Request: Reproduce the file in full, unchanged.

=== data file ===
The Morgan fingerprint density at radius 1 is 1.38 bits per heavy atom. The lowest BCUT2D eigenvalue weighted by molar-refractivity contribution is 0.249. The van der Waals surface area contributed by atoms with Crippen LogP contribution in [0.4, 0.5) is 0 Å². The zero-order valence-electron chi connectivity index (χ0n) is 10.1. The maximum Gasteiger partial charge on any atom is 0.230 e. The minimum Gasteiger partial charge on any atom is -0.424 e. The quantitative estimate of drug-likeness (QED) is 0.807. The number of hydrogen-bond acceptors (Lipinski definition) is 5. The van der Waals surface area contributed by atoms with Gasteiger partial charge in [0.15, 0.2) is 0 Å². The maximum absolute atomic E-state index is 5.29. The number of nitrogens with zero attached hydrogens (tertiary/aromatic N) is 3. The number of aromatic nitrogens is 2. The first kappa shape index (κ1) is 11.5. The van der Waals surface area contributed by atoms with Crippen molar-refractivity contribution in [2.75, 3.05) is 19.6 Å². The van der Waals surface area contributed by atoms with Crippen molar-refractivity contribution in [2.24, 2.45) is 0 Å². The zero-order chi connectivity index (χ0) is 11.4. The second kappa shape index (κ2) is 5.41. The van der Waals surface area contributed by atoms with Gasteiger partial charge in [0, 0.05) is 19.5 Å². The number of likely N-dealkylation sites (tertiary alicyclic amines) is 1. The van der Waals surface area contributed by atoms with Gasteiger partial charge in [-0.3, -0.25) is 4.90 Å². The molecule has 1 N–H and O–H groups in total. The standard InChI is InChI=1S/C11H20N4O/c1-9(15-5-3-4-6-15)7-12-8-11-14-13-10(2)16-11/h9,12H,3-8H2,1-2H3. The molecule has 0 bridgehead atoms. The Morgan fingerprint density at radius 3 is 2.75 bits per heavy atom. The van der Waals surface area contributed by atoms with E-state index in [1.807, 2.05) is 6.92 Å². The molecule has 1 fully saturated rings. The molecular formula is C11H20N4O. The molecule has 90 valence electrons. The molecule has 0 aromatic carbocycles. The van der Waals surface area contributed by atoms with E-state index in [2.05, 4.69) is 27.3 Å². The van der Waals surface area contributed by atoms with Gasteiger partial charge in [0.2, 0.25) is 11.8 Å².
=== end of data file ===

The Morgan fingerprint density at radius 1 is 1.38 bits per heavy atom. The lowest BCUT2D eigenvalue weighted by molar-refractivity contribution is 0.249. The van der Waals surface area contributed by atoms with Crippen LogP contribution in [0.4, 0.5) is 0 Å². The zero-order valence-electron chi connectivity index (χ0n) is 10.1. The maximum Gasteiger partial charge on any atom is 0.230 e. The minimum Gasteiger partial charge on any atom is -0.424 e. The quantitative estimate of drug-likeness (QED) is 0.807. The number of hydrogen-bond acceptors (Lipinski definition) is 5. The van der Waals surface area contributed by atoms with Gasteiger partial charge in [0.15, 0.2) is 0 Å². The maximum absolute atomic E-state index is 5.29. The number of nitrogens with zero attached hydrogens (tertiary/aromatic N) is 3. The number of aromatic nitrogens is 2. The first kappa shape index (κ1) is 11.5. The van der Waals surface area contributed by atoms with Crippen molar-refractivity contribution in [2.75, 3.05) is 19.6 Å². The van der Waals surface area contributed by atoms with Crippen molar-refractivity contribution in [2.24, 2.45) is 0 Å². The zero-order chi connectivity index (χ0) is 11.4. The second kappa shape index (κ2) is 5.41. The van der Waals surface area contributed by atoms with Gasteiger partial charge in [0, 0.05) is 19.5 Å². The number of likely N-dealkylation sites (tertiary alicyclic amines) is 1. The van der Waals surface area contributed by atoms with Gasteiger partial charge in [-0.3, -0.25) is 4.90 Å². The molecule has 1 N–H and O–H groups in total. The standard InChI is InChI=1S/C11H20N4O/c1-9(15-5-3-4-6-15)7-12-8-11-14-13-10(2)16-11/h9,12H,3-8H2,1-2H3. The molecule has 0 bridgehead atoms. The Morgan fingerprint density at radius 3 is 2.75 bits per heavy atom. The van der Waals surface area contributed by atoms with E-state index in [1.807, 2.05) is 6.92 Å². The molecule has 1 fully saturated rings. The molecular formula is C11H20N4O. The molecule has 90 valence electrons. The molecule has 0 aromatic carbocycles. The van der Waals surface area contributed by atoms with E-state index in [2.05, 4.69) is 27.3 Å². The van der Waals surface area contributed by atoms with Gasteiger partial charge in [0.2, 0.25) is 11.8 Å².